We kept returning those years to India during summer vacation, taking the train between Delhi and Chandigarh. On the Shatabdi express were military men in rifles, gruffly matching passengers to overhead luggage, stickering accounted-for pieces. At the stations, bewildered passengers had their VIP suitcase contents scattered.

Back in Alberta, I remember some Punjabi Hindus dismissing Sikhs. They were welfare cheats. Not very modern. Fanatics who conned Canadians.

Yet in my father’s family, ritual occasions meant going to the Sikh gurudwara, not Hindu mandir. It was at a Chandigarh gurudwara that my parents, the day after their marriage, got their blessing. It was at a Manchester gurudwara that, 40 days after my birth, I had my naming ceremony.

As a child, my maternal uncle, touring me through Delhi, took me to sit under dusty chandeliers in Tegh Bahadur’s shrine on Chandni Chowk. My aunt learnt the harmonium and to sing kirtans from a family love of Sikh devotionals. My grandmother had a portrait of Guru Nanak in her home shrine.

Now a cleave had occurred; adjacent points had become distant.

Sikhs on a railway platform next to a Canadian Pacific Railway car, British Columbia, circa 1905-1914. Credit: University of Washington, Public domain, via Wikimedia Commons.

Slowly I realised that maps did not stand outside of me. They produced me, contouring my family’s movements for a half-century.

In 1947, on the eve of independence, the British judge Cyril Radcliffe, with no experience in India, carved up its postcolonial border. He secluded himself for a few weeks in a Delhi bungalow.

Radcliffe marked which districts, after the end of the Raj, would be where. There were to be Hindu and Muslim states. Sikhs would be evicted from Pakistan and clumped in a reduced India; the choice was made for them. After a few weeks, Radcliffe submitted his report, burnt his papers, and sailed home, never to return.

Pencil pressure on paper; stab wounds on bodies. The Radcliffe Line catalysed my family’s displacement, in the 1940s and 1950s, from Lahore to Delhi to Chandigarh, between Pakistan and India.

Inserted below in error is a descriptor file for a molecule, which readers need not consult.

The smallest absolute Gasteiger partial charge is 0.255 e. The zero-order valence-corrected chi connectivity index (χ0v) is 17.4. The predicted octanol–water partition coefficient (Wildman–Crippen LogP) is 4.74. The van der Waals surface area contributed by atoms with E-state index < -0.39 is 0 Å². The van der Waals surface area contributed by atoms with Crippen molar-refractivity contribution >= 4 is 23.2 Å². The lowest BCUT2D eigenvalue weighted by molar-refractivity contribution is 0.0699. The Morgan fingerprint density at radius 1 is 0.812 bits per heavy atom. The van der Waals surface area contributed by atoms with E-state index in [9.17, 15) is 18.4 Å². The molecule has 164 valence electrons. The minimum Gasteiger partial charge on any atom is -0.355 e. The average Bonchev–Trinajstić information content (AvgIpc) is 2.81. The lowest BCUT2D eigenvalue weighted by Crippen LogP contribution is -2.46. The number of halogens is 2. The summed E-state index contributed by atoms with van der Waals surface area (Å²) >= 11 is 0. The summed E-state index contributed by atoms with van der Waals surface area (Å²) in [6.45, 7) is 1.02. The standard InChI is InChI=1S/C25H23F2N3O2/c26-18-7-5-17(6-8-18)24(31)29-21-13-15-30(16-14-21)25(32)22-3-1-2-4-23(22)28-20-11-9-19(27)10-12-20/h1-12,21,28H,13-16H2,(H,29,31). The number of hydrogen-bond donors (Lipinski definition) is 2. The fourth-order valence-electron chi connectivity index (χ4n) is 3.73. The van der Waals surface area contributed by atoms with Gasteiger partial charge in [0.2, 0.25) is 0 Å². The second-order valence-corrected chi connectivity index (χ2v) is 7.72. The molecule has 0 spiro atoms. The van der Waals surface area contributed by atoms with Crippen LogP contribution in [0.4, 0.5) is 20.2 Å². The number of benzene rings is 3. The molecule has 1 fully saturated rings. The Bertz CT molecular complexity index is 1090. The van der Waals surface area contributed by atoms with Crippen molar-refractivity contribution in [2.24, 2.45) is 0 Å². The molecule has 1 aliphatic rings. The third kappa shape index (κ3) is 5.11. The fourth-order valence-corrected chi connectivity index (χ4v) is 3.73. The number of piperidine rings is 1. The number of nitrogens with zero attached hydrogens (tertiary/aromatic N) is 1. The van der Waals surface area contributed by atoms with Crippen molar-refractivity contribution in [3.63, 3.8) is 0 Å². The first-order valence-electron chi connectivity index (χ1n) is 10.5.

Millions killed, inheritances lost forever – from a map lacking the disclaimer “only”. This incubated later state violence in Punjab. The British had already tapered India’s outline; another hole in the map would not do.

I began to rethink what I was taught of Canada’s pioneers and founders. As a child, they were always Europeans. They stared out at me in black-and-white photographs in textbooks. Their faces – Wilfred Laurier, John MacDonald, William King – were touched every time we handed over dollars.

Their settlement – expansion via agriculture and industry – was celebrated. We went on field trips to their legacy: pioneer villages and trading posts and settler forts. This theatre of white visionaries re-enacted Europeans churning butter and in chuckwagons.

These founders were, among others, Ukrainians and Scots. We sampled their food and stood inside their Orthodox and Lutheran churches.

This effaced indigenous presence for thousands of years. It also rubbed out Asian history in western Canada. Chinese, Japanese, and Indian migrants, from the late 19th century, cut lumber at sawmills, processed fish after the salmon run, grew wheat on farmsteads.

The majority of these Indians were from Punjab. They helped build the Canadian Pacific Railway through the western provinces. A monumental undertaking, with thousands of men blasting through granite.

Sikhs standing in front of the Queensborough gurdwara in New Westminster, British Columbia, in 1931. Credit: Wikimedia Commons.

By the early 20th century, white resentment at this presence was intense. Since only Europeans were on the map, others were interlopers. Head taxes and exclusion laws prohibited further immigration. Whites rioted in Asian neighbourhoods in western Canada to force the point.

In 1914, the Komagata Maru, a ship with nearly 400 Punjabis, could not disembark in Vancouver. It returned to India, where, in Calcutta, imperial police fired on passengers, killing nearly two dozen of them.

On those childhood visits to settler-pioneer sites, there were no Sikhs or Chinese. Nothing to see, because when you are not on the map it is a struggle to exist.

Nowhere in our map was Asian toil honoured. Nowhere in our history was white racism detailed. There is no waterway named Dhariwal. No province called Singh. No island named Sidhu. Sikhs, like all Asians, slid off Canada’s map.

So it is that, disappeared from one map, Sikhs imagined themselves into another. In this way, they show all maps as fabulations.

India’s post-1947 Punjab, shorn at the flick of Radcliffe’s hand. Canada’s circumpolar islands, named after the likes of King William. And the map of Khalistan itself, which exists insofar as a diaspora elsewhere wills it so. All maps require violence to efface and enforce, to turn fiction into reality.

When you cannot see yourself where you are, you insist on being seen somewhere else. A map is a depiction of physical features only. No political borders are depicted. At least not yet.

Ajay Gandhi teaches at Leiden University.